# Force at the end of a Rod at rest on an inclined surface

• so_gr_lo

#### so_gr_lo

Homework Statement
End B of uniform rod of length 1.5 weight 30N rests against smooth surface inclined at 70°. Other end, A, of rod rests on rough ground at 50°. Find the magnitude of the force acting at B.
Relevant Equations
moment = F x d
Question diagram, attempt at solution below

I need to cancel some of the terms in the moment equation but a not sure which ones to start with. I don’t know μ so can not calculate FA, so should probably substitute FA = RB2.

I find your diagram and equations a bit confusing. Realize that at B, the force exerted by the surface on the rod must be perpendicular to the surface (because the surface is smooth).

Homework Statement:: End B of uniform rod of length 1.5 weight 30N rests against smooth surface inclined at 70°. Other end, A, of rod rests on rough ground at 50°. Find the magnitude of the force acting at B.
Relevant Equations:: moment = F x d

Question diagram, attempt at solution below
View attachment 274416
View attachment 274417
moment = F x d is only true if F and d are perpendicular, i.e. if d is the length of the 'lever-arm' as shown here: https://slideplayer.com/slide/14635...Scalar+Analysis+Mo+=+F+d+Mo+=+F+(r+sin+θ).jpg

One arrow from the rod's middle is the weight (W). No idea what the other arrow is.

You have marked the length incorrectly. The arrow heads should be level with the ends of the rod.

No idea what ##R_{B1}## is. But ##R_{B2}## is perpendicular to the (tilted) wall and there is no friction at B. So ##R_{B2}## is the required force.

There is no need consider horizontal/vertical forces. Take moments about point A. The clockwise moment produced by W equals the anticlockwise moment produced by ##R_{B2}##. That gives you a single equation from which to work out ##R_{B2}##.

You just need to use some simple trig’ to work out the lever -arm distances (d) for W and for ##R_{B2}##.

Delta2 and Chestermiller
moment = F x d is only true if F and d are perpendicular, i.e. if d is the length of the 'lever-arm' as shown here: https://slideplayer.com/slide/14635159/90/images/9/Calculating+moment+Scalar+Analysis+Mo+=+F+d+Mo+=+F+(r+sin+θ).jpg

One arrow from the rod's middle is the weight (W). No idea what the other arrow is.

You have marked the length incorrectly. The arrow heads should be level with the ends of the rod.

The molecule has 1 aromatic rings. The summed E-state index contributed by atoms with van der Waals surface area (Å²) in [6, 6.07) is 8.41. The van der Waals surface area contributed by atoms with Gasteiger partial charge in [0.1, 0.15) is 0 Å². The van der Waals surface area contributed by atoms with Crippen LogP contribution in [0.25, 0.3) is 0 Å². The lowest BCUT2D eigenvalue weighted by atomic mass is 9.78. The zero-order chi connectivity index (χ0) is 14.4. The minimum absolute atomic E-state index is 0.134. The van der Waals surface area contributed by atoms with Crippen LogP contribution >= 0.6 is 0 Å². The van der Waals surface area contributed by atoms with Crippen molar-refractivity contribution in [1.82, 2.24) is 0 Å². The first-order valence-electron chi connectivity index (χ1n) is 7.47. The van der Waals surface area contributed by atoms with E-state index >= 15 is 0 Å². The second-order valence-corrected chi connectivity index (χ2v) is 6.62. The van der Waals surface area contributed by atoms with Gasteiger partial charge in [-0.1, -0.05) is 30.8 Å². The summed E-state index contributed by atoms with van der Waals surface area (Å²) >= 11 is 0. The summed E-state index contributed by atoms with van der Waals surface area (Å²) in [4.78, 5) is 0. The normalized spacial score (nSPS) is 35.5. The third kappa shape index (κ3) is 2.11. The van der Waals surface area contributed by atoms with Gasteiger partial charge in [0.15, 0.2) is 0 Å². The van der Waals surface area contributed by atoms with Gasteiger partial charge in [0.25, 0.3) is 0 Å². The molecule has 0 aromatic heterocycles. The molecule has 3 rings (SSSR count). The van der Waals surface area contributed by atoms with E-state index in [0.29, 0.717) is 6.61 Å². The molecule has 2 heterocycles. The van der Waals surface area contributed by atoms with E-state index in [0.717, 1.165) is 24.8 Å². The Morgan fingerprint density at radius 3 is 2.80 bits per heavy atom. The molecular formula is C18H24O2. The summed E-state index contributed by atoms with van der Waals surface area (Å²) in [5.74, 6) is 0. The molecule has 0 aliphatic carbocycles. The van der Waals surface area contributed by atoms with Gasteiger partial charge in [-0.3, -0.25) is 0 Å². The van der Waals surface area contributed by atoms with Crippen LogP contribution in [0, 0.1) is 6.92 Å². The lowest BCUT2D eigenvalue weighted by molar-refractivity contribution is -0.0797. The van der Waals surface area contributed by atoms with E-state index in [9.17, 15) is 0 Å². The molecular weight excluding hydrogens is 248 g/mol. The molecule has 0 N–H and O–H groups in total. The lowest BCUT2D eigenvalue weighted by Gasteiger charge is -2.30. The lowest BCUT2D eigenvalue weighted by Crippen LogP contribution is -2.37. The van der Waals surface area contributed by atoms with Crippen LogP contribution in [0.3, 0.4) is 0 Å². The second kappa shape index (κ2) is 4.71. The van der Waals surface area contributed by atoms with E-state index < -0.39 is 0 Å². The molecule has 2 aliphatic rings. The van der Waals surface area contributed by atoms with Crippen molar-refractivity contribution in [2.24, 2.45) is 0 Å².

No idea what ##R_{B1}## is. But ##R_{B2}## is perpendicular to the (tilted) wall and there is no friction at B. So ##R_{B2}## is the required force.

There is no need consider horizontal/vertical forces. Take moments about point A. The clockwise moment produced by W equals the anticlockwise moment produced by ##R_{B2}##. That gives you a single equation from which to work out ##R_{B2}##.

You just need to use some simple trig’ to work out the lever -arm distances (d) for W and for ##R_{B2}##.
Apart from the way RB2 is drawn (seems it it supposed to be horizontal), everything looks correct so far. Also, it would be clearer if the surface were drawn to extend beyond the rod.
But there are only three equations and four unknowns. As @Doc Al posted, the unused fact is that the angled surface is smooth.

@so_gr_lo, a useful trick with such problems is to look for forces that you neither know nor need to know. By carefully choosing the axis to take moments about you can often eliminate these and get straight to the key equation.

My initial attempt at the solution was based on a tutorial for a similar question, however this question had a rough wall, so I included unnecessary forces.

if I take moments about A I can ignore RA and F. Below is my second attempt, but I am not sure if the line I have drawn is the correct perpendicular distance from R to A.

My initial attempt at the solution was based on a tutorial for a similar question, however this question had a rough wall, so I included unnecessary forces.

if I take moments about A I can ignore RA and F. Below is my second attempt, but I am not sure if the line I have drawn is the correct perpendicular distance from R to A.

View attachment 274465
You know R is perpendicular to the surface, and you want to draw a line perpendicular to R, so...

So the length of the surface is the perpendicular distance between R and A?

So the length of the surface is the perpendicular distance between R and A?
No, I wanted you to think about the direction of that perpendicular distance in relation to the plane of the surface.

The perpendicular distance is parallel to the surface

The perpendicular distance is parallel to the surface
Right. So if that distance meets the line of action of R at C, what is angle CAB?

Steve4Physics
20°

Steve4Physics
20°
Can I add that if the bottom of the wall is P, then ∠PBC = 90° and the lever arm (AC) is parallel to PB. Also ∠PBA = 20°. An accurate diagram can often make it much easier to see what's going on.

So for R I get

Lnewqban
Finally. Thanks for the help.